High Bull score indicates that stocks within the ETF have tended recently toward relative outperformance during particularly strong market periods, while a high Bear score indicates that stocks within the ETF have tended to hold up relatively well during particularly weak market periods. Bull and Bear are backward-looking indicators of recent sentiment trend.
As a group, these three scores can be quite helpful for positioning a portfolio for a given set of anticipated market conditions.
Here are some notable observations in Sabrient’s SectorCast scores this week:
1. Technology (IYW) is holding firmly to the top spot with a strong Outlook score of 91. Analysts are still pretty ambivalent and haven’t been coming out lately in support of stocks within any particular sector, but Technology remains net positive in this important metric. IYW remains below its 200-day moving average, but it is closing in on it with some momentum as it is now above its shorter-term 20-day moving average.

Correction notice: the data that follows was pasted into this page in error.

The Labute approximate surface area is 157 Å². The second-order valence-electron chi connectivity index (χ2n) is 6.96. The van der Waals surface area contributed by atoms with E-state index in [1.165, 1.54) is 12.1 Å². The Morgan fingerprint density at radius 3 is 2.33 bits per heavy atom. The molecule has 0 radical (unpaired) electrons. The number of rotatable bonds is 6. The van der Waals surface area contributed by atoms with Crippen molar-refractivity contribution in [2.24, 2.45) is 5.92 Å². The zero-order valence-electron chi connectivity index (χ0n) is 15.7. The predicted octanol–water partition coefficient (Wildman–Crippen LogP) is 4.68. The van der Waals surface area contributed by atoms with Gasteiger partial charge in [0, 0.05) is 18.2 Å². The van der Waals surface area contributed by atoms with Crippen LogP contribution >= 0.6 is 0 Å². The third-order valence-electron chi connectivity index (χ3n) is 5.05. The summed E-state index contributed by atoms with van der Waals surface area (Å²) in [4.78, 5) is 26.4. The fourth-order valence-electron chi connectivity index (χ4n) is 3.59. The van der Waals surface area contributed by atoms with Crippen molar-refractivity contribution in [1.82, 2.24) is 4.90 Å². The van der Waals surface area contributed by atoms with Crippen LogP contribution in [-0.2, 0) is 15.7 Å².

2. Basic Materials (IYM) switched back over Healthcare (IYH) and into the top two, scoring a 75. After recapturing its 200-day moving average last Monday, the sector has been a leader in this market bounce, as reflected in its leading Bull score of 58.
3. Industrial (IYJ) held on to the fourth spot in a tie with Energy (IYE), even though its Outlook score dropped below 50 this week. It continues to look strong in long-term growth projections and return on equity.